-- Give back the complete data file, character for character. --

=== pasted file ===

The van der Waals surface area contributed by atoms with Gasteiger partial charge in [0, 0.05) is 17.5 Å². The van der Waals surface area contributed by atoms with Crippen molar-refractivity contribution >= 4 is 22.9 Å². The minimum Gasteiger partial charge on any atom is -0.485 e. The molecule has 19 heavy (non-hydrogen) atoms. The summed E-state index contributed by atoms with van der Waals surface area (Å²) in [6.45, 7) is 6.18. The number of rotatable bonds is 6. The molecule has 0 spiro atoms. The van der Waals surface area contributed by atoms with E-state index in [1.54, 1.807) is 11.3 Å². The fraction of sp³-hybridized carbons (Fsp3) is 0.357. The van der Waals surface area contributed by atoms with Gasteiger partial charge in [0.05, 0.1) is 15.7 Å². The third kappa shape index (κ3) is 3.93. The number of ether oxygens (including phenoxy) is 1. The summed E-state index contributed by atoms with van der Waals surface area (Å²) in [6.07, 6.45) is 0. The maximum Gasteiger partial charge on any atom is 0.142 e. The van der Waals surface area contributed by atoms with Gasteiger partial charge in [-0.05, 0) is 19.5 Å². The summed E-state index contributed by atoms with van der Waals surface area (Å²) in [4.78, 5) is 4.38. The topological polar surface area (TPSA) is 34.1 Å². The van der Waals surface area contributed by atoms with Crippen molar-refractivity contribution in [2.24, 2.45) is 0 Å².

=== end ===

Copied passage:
The van der Waals surface area contributed by atoms with Gasteiger partial charge in [0, 0.05) is 17.5 Å². The van der Waals surface area contributed by atoms with Crippen molar-refractivity contribution >= 4 is 22.9 Å². The minimum Gasteiger partial charge on any atom is -0.485 e. The molecule has 19 heavy (non-hydrogen) atoms. The summed E-state index contributed by atoms with van der Waals surface area (Å²) in [6.45, 7) is 6.18. The number of rotatable bonds is 6. The molecule has 0 spiro atoms. The van der Waals surface area contributed by atoms with E-state index in [1.54, 1.807) is 11.3 Å². The fraction of sp³-hybridized carbons (Fsp3) is 0.357. The van der Waals surface area contributed by atoms with Gasteiger partial charge in [0.05, 0.1) is 15.7 Å². The third kappa shape index (κ3) is 3.93. The number of ether oxygens (including phenoxy) is 1. The summed E-state index contributed by atoms with van der Waals surface area (Å²) in [6.07, 6.45) is 0. The maximum Gasteiger partial charge on any atom is 0.142 e. The van der Waals surface area contributed by atoms with Gasteiger partial charge in [-0.05, 0) is 19.5 Å². The summed E-state index contributed by atoms with van der Waals surface area (Å²) in [4.78, 5) is 4.38. The topological polar surface area (TPSA) is 34.1 Å². The van der Waals surface area contributed by atoms with Crippen molar-refractivity contribution in [2.24, 2.45) is 0 Å².